Moving this energy transition into high gear will depend – to some degree – on major investments in the clean energy sector from state and federal governments and buy-in from the business community. And once again, challenges remain to make the transition just – especially in ensuring that all communities have fair and equitable access to the extraordinary job and wealth creation opportunities this transition will create. By supporting initiatives that not only reduce emissions but also create good-paying green jobs, and help develop a truly diverse workforce, governments and businesses can put millions to work building a future that is not only sustainable but equitable.
The benefits of a clean energy transition don’t stop there – by shoring up our electricity grid and powering it with renewable sources, we can transform other fossil-fuel dependent sectors including transportation. Replacing gas guzzling passenger cars and commercial trucks with their EV counterparts can drastically reduce emissions, particularly when combined with clean-powered public transportation options. We’re already seeing progressive clean energy bills that address this. In 2021, Nevada passed broad clean energy legislation that increases infrastructure for electric vehicle charging in more publicly accessible locations and accelerates the clean energy transition by requiring utilities to reduce their carbon-dioxide emissions by 80% below 2005 levels by 2030. The next frontier for Nevada and the Southwest as a whole is improving infrastructure for and access to renewably powered mass transit systems to ensure that everyone benefits from vehicle electrification.
The good news is that numerous organizations in the Southwest are already showing this approach works, finding creative solutions to deploy large-scale renewable energy projects to power communities while avoiding some of the tradeoffs of the past. As one example, a new initiative called Mining the Sun works to build solar energy farms on Nevada’s million-plus acres of brownfields and old mining lands.
At the Las Vegas training, we’ll explore how the Southwest can continue to grow and tackle climate change by building more livable and sustainable cities. We’ll also learn how to center equity and justice in this transition to clean energy.
AT THE FOUNDATION: BUILDING GREEN COMMUNITIES
At its heart, our climate challenge offers the opportunity to rebuild our economy, transform our infrastructure, and reshape our society in ways that reduce environmental and social harms and maximize community benefits.
The renewable energy sector in the Southwest is a prime example of this new way of thinking, with incredible potential to create new jobs, reduce our reliance on dirty energy, and democratize access to electricity. Organizations like Native Renewables (based in the Navajo Nation) and Grid Alternatives (based in California) work with Native communities to provide solar panels to homes and community buildings while training and developing a renewable energy workforce. These projects have the ability to support Native sovereignty by bridging the electricity divide and providing communities with greater resilience options and safer electric and heating systems.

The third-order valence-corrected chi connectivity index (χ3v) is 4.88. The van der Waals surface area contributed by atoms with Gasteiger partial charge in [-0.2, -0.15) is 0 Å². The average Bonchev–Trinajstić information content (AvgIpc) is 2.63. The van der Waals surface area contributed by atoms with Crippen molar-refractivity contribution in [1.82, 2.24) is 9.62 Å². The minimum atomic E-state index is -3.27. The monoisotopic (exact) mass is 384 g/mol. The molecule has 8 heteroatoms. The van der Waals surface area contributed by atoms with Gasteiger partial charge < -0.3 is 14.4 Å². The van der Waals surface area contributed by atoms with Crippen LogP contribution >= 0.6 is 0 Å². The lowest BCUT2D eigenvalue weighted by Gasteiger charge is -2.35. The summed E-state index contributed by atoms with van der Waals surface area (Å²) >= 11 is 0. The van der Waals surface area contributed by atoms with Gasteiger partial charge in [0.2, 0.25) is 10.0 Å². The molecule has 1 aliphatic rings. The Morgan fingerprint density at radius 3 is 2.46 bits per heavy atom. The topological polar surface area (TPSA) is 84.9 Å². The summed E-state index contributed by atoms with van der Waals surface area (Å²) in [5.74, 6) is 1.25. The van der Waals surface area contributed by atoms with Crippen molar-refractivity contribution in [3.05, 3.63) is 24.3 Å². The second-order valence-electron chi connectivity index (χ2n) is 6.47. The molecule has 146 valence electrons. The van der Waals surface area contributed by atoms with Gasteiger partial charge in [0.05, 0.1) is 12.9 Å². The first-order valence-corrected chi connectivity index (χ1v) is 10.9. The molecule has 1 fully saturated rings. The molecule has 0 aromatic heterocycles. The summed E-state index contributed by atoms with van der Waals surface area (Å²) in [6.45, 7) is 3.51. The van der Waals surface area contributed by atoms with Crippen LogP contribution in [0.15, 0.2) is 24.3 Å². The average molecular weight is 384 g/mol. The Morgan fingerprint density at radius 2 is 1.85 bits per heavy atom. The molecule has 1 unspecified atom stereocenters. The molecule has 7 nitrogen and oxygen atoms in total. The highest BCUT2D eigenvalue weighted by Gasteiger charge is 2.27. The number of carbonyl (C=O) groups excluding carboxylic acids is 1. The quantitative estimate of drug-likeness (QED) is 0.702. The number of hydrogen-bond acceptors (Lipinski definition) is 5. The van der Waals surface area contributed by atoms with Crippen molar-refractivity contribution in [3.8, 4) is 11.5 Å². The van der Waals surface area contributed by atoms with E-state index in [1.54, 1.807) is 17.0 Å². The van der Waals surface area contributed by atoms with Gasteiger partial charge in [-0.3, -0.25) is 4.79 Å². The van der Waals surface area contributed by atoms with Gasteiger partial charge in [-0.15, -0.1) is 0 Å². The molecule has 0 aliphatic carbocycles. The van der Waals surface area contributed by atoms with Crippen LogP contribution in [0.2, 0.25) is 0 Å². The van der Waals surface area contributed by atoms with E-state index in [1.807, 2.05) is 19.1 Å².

It’s not just Native communities benefiting from the explosion in renewable energy. The sector also gives longtime fossil fuel workers a path to new careers with a future. A 2021 report outlining a pathway to achieve emissions reductions through renewable energy has been endorsed by 19 unions, including two that represent California oil workers, for its ability to create roughly 418,000 jobs in the state’s economy by 2030.
The region’s shift toward greater sustainability extends beyond energy, with water conservation efforts also seeing huge success, as local government and business leaders in Nevada demonstrate how to capture and reclaim water at enormous scales to reduce reliance on scarce water supplies. The Las Vegas Valley, for example, has implemented wide-ranging local water conservation efforts that have helped the community reduce its per-capita water use by 47% between 2002 and 2020, despite the population increasing by more than 780,000 residents during that time.
At the same time, with temperatures rising, many local governments, nonprofits, and communities are taking innovative steps to address the extreme heat. As one example, the City of Phoenix opened the first public heat response and mitigation office in the US to develop a city-wide strategic plan to address heat hazards and reduce heat vulnerabilities. Alongside this effort, nonprofit organizations, academics, and community groups came together to establish the Nature’s Cooling Systems Project in the greater Phoenix metro area to develop nature-based and neighborhood-specific cooling strategies for areas suffering through the heat, demonstrating how communities can solve climate challenges at their doorsteps.